SPOKANE, Wash. — The eruption of a Hawaii volcano has people warily eyeing volcanic peaks on America's West Coast.
The West Coast is home to an 800-mile (1,300-kilometer) chain of 13 volcanoes from Washington state's Mount Baker to California's Lassen Peak. They include Mount St. Helens, whose spectacular 1980 eruption in the Pacific Northwest killed dozens of people and sent volcanic ash across the country, and massive Mount Rainier, which towers above the Seattle metro area. The peaks are part of the "Ring of Fire," volcanoes that sit on tectonic plates. Hawaii is not part of the Ring of Fire.
"There's lots of anxiety out there," said Liz Westby, geologist at the U.S. Geological Survey Cascades Volcano Observatory in Vancouver, Washington, in the shadow of Mount St. Helens. "They see destruction, and people get nervous."
Kilauea, on Hawaii's Big Island, is threatening to blow its top in coming days or weeks after sputtering lava for a week, forcing about 2,000 people to evacuate, destroying two dozen homes and threatening a geothermal plant. Experts fear the volcano could hurl ash and boulders the size of refrigerators miles into the air.
Here are some key things to know:
WHAT IS THE RING OF FIRE?
Roughly 450 volcanoes make up this horseshoe-shaped belt. The belt follows the coasts of South America, North America, eastern Asia, Australia and New Zealand. It's known for frequent volcanic and seismic activity caused by the colliding of crustal plates.
Outside of Hawaii, America's most dangerous volcanoes are all part of the Ring of Fire, according to the U.S. Geological Survey. They include: Mount St. Helens and Mount Rainier in Washington; Mount Hood and South Sister in Oregon; and Mount Shasta and Lassen Volcanic Center in California.
Images of lava flowing from the ground and homes going up in flames in Hawaii have stoked unease among residents. But experts say an eruption in Hawaii doesn't necessarily signal danger on the West Coast.
"These are isolated systems," Westby said.
WHEN WILL THE WEST COAST VOLCANOES ERUPT?
No eruption seems imminent, experts say.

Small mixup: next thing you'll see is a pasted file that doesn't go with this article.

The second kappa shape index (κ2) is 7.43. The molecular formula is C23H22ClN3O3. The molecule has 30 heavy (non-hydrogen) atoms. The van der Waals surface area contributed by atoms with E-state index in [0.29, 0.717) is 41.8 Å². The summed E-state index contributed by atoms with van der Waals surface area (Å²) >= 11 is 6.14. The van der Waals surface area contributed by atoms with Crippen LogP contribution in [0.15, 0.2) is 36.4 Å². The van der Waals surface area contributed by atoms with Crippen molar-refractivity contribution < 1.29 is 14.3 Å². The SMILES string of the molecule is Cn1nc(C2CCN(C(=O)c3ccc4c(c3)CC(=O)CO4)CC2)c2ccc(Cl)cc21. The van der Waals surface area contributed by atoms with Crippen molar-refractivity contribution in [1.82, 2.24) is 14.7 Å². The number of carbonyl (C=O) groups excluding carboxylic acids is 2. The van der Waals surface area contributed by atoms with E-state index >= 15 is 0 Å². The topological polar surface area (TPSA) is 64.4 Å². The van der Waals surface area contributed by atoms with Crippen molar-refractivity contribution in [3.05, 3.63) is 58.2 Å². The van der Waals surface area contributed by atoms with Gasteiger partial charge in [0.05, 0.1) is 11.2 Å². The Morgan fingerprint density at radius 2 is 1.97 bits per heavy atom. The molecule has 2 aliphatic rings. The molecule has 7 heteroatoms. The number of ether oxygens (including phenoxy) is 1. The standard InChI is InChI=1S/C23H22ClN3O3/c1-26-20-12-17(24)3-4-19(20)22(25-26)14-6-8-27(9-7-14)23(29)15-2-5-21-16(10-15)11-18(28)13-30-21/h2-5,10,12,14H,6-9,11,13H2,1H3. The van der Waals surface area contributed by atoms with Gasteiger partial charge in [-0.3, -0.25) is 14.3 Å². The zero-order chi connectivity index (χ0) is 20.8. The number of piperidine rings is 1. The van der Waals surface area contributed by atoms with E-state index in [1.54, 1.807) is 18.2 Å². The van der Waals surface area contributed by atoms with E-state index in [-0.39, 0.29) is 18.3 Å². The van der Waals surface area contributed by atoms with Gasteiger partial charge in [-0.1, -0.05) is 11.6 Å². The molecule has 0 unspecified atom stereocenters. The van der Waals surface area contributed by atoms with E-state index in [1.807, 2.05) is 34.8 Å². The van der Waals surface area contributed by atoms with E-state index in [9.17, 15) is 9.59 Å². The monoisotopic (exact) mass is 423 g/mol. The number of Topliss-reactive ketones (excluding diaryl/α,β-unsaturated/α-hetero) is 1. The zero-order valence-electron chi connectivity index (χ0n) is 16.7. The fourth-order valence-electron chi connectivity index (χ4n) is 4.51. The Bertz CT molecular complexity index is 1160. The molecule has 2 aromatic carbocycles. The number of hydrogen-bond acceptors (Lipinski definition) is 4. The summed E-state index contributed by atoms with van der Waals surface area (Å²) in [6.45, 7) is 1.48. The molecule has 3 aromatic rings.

The Cascades Volcano Observatory monitors volcanoes in the Pacific Northwest and posts weekly status reports. All currently register "normal."
But the situation can change fast.
"All our mountains are considered active and, geologically speaking, things seem to happen in the Northwest about every 100 years," said John Ufford, preparedness manager for the Washington Emergency Management Division. "It's an inexact timeline."
Some geologists believe Mount St. Helens is the most likely to erupt.
But six other Cascade volcanoes have been active in the past 300 years, including steam eruptions at Mount Rainier and Glacier Peak and a 1915 blast at Lassen Peak that destroyed nearby ranches.
WHAT KIND OF DAMAGE COULD THEY DO?
The Big Island scenes of rivers of lava snaking through neighborhoods and sprouting fountains are unlikely in the Pacific Northwest.
"Lava is not the hazard, per se, like in Hawaii," said Ian Lange, a retired University of Montana geology professor. Cascade volcanos produce a thicker, more viscous type of lava than Hawaiian volcanoes, so it doesn't run as far, Lange said.
The Cascade volcanoes can produce huge clouds of choking ash and send deadly mudslides into rivers and streams. Two of the most potentially destructive are Mount St. Helens, north of the Portland, Oregon, metro area, and 14,000-foot (4,270-meter) Mount Rainier, which is visible from the cities of Seattle and Tacoma.